White space broadband gets green light in UK

The British telecoms regulator Ofcom has formally approved the deployment of white-space broadband technology in the U.K., following trials.

White space broadband uses the empty buffer zones that are placed between TV channels to stop them bleeding into one another. The broadband technology glues together these patches of spectrum and, as pilots around the world have shown, it can do so without interfering with the TV transmissions. This is achieved through the use of databases that tell the client device which spectrum it can use in which location and at which time.

Ofcom said on Thursday that it hopes the technology can be deployed in the U.K. by the end of this year.

“This decision helps ensure the U.K. takes a leading role in the development of innovative new wireless technology,” acting Ofcom CEO Steve Unger said in a statement. “It is also an important step in helping the U.K.’s wireless infrastructure evolve effectively and efficiently.”

White space technology may work, but few countries have thus far authorized its use due to concerns over interference. The only commercial deployment I have so far seen was that of a student-oriented network in Ghana, with [company]Microsoft[/company]’s involvement, which went live last month after an on-campus pilot.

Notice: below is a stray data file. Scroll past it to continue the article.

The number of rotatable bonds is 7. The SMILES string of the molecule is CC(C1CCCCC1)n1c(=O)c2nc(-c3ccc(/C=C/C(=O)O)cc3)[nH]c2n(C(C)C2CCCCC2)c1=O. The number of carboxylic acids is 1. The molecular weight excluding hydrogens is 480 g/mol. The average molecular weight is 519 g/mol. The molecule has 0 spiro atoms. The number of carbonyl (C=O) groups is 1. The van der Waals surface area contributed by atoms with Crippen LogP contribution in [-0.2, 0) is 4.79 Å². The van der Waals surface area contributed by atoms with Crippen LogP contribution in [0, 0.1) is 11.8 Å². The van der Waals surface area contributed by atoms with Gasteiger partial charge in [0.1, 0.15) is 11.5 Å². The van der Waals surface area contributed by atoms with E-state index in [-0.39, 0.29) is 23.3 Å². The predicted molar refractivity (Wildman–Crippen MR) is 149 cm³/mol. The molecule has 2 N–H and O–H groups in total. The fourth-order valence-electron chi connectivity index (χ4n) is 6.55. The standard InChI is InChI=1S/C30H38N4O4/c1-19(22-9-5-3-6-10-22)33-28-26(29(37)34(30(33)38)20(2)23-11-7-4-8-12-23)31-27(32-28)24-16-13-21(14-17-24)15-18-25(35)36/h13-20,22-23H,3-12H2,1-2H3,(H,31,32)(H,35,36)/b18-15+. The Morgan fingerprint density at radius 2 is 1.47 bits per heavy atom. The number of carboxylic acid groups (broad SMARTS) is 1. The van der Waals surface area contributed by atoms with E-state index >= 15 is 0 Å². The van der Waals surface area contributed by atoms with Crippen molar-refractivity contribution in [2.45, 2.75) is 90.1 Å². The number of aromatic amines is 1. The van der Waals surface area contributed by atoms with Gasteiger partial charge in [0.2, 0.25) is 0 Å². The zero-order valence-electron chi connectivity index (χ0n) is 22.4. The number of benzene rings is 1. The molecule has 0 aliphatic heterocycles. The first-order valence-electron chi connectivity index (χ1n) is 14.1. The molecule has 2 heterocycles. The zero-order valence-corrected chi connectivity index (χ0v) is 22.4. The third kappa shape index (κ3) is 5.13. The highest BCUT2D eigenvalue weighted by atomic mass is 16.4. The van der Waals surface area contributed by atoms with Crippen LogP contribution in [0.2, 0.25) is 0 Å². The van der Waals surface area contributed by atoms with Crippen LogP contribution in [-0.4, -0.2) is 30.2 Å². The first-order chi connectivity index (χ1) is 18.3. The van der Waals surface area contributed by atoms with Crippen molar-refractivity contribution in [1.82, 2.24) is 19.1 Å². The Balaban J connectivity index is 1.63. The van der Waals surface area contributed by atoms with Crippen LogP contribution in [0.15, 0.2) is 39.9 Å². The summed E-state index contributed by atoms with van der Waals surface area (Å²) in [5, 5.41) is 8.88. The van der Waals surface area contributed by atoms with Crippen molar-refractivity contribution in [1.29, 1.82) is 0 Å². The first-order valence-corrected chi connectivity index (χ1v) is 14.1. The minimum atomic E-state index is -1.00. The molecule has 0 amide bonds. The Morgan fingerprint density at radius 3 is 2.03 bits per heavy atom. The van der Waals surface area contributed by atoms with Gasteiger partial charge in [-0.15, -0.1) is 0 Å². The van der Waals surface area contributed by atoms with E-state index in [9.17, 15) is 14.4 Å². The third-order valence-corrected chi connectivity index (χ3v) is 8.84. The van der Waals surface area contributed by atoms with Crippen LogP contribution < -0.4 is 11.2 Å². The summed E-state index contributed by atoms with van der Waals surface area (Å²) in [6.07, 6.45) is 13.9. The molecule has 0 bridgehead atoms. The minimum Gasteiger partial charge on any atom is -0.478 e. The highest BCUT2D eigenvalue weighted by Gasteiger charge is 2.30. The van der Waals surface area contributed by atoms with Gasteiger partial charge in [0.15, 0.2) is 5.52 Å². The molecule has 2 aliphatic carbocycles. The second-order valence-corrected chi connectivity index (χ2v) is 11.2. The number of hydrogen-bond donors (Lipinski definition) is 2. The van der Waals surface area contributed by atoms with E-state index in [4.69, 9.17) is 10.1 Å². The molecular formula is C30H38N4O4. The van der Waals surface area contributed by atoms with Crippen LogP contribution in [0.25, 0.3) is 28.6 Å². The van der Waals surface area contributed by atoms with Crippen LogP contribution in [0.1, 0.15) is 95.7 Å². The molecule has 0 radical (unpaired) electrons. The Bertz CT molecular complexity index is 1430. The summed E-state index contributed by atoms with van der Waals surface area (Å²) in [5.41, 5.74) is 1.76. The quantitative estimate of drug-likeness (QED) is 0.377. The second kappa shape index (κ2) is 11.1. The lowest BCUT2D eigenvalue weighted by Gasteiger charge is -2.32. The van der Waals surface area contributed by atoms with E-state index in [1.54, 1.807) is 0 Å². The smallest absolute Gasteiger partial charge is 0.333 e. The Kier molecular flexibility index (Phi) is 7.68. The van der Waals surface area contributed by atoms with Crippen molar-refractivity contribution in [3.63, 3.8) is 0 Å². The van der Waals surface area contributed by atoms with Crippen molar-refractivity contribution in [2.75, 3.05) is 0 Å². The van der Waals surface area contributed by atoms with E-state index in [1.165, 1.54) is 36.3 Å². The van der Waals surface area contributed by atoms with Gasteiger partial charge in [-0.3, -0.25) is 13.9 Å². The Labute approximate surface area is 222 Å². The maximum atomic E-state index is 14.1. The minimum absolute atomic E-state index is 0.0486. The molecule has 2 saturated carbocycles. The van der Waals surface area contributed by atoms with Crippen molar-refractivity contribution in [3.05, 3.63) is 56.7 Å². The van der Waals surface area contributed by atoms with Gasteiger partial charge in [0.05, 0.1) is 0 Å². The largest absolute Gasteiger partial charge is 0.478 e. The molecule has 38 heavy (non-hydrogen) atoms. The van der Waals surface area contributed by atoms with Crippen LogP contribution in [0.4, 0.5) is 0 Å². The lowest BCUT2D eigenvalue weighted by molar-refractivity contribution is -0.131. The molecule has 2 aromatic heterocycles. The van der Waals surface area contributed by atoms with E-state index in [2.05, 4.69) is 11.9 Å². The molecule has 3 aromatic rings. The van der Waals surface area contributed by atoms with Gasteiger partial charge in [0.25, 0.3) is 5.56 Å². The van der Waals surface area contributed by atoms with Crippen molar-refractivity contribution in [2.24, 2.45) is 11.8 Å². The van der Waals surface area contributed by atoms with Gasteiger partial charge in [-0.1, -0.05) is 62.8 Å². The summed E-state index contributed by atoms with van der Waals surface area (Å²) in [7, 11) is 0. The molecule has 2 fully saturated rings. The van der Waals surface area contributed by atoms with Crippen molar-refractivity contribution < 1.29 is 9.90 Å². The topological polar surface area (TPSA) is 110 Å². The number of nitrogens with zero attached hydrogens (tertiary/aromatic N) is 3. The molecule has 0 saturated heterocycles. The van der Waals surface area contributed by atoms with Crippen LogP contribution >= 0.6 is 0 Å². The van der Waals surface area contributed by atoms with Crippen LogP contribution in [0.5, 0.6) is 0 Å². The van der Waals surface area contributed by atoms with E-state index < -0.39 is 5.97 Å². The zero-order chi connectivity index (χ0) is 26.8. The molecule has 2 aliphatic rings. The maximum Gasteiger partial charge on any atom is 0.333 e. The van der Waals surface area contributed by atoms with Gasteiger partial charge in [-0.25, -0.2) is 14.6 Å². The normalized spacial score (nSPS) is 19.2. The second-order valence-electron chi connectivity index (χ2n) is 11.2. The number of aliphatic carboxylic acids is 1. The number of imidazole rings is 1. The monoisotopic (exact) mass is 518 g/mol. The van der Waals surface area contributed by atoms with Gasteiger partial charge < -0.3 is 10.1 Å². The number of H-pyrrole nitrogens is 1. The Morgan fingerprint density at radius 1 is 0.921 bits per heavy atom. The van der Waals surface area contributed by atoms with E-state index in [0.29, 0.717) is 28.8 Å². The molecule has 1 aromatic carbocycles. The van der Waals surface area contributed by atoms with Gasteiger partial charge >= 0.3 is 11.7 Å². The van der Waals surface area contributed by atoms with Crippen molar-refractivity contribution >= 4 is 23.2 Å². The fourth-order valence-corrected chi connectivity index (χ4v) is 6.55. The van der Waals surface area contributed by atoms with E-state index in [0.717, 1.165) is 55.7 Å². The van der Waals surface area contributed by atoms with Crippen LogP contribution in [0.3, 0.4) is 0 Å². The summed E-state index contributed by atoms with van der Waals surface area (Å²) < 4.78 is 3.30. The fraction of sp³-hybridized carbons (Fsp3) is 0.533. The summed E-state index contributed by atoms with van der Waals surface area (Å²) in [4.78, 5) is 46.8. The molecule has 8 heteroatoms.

The lack of widespread regulatory movement on white space broadband has already forced some in the industry to look to different spectrum for supporting their new internet-of-things networks. That’s a pity, as it works very well for sensor networks, and indeed it’s being tested out in the U.K. for flood defenses and smart city webcams and sensors.

Apart from that, the technology is also good at delivering web access over long distances and into buildings — just like TV broadcasts, funnily enough — and therefore has a lot of potential for both urban and rural broadband provision. As I saw for myself at a [company]Google[/company] trial in my native Cape Town, it’s no fiber competitor but it can make a real difference in areas where fixed-line providers are loath to roll out decent infrastructure.